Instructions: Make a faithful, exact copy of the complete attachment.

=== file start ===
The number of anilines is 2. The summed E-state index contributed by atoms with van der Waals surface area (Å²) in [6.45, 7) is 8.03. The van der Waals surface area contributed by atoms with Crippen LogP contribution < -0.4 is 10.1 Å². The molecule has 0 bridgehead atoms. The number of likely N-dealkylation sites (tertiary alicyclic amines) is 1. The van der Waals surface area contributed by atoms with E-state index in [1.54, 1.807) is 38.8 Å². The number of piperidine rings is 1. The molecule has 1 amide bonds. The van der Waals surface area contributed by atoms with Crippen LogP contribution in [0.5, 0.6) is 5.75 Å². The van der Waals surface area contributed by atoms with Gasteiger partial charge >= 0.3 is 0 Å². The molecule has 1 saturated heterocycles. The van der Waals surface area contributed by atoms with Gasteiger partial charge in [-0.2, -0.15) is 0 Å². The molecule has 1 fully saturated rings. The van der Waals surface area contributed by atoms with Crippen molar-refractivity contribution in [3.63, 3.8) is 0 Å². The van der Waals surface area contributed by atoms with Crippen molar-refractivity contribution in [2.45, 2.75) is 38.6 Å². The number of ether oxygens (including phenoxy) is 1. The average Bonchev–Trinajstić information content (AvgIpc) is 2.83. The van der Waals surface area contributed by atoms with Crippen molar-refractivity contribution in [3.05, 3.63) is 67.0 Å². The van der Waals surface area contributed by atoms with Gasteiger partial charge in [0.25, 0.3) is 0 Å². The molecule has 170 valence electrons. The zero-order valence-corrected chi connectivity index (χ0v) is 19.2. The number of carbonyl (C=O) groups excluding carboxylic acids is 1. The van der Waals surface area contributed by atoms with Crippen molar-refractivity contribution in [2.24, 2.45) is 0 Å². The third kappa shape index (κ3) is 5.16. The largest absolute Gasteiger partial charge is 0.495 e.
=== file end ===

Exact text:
The number of anilines is 2. The summed E-state index contributed by atoms with van der Waals surface area (Å²) in [6.45, 7) is 8.03. The van der Waals surface area contributed by atoms with Crippen LogP contribution < -0.4 is 10.1 Å². The molecule has 0 bridgehead atoms. The number of likely N-dealkylation sites (tertiary alicyclic amines) is 1. The van der Waals surface area contributed by atoms with E-state index in [1.54, 1.807) is 38.8 Å². The number of piperidine rings is 1. The molecule has 1 amide bonds. The van der Waals surface area contributed by atoms with Crippen LogP contribution in [0.5, 0.6) is 5.75 Å². The van der Waals surface area contributed by atoms with Gasteiger partial charge >= 0.3 is 0 Å². The molecule has 1 saturated heterocycles. The van der Waals surface area contributed by atoms with Gasteiger partial charge in [-0.2, -0.15) is 0 Å². The molecule has 1 fully saturated rings. The van der Waals surface area contributed by atoms with Crippen molar-refractivity contribution in [3.63, 3.8) is 0 Å². The van der Waals surface area contributed by atoms with Crippen molar-refractivity contribution in [2.45, 2.75) is 38.6 Å². The number of ether oxygens (including phenoxy) is 1. The average Bonchev–Trinajstić information content (AvgIpc) is 2.83. The van der Waals surface area contributed by atoms with Crippen molar-refractivity contribution in [3.05, 3.63) is 67.0 Å². The van der Waals surface area contributed by atoms with Gasteiger partial charge in [0.25, 0.3) is 0 Å². The molecule has 170 valence electrons. The zero-order valence-corrected chi connectivity index (χ0v) is 19.2. The number of carbonyl (C=O) groups excluding carboxylic acids is 1. The van der Waals surface area contributed by atoms with Crippen molar-refractivity contribution in [2.24, 2.45) is 0 Å². The third kappa shape index (κ3) is 5.16. The largest absolute Gasteiger partial charge is 0.495 e.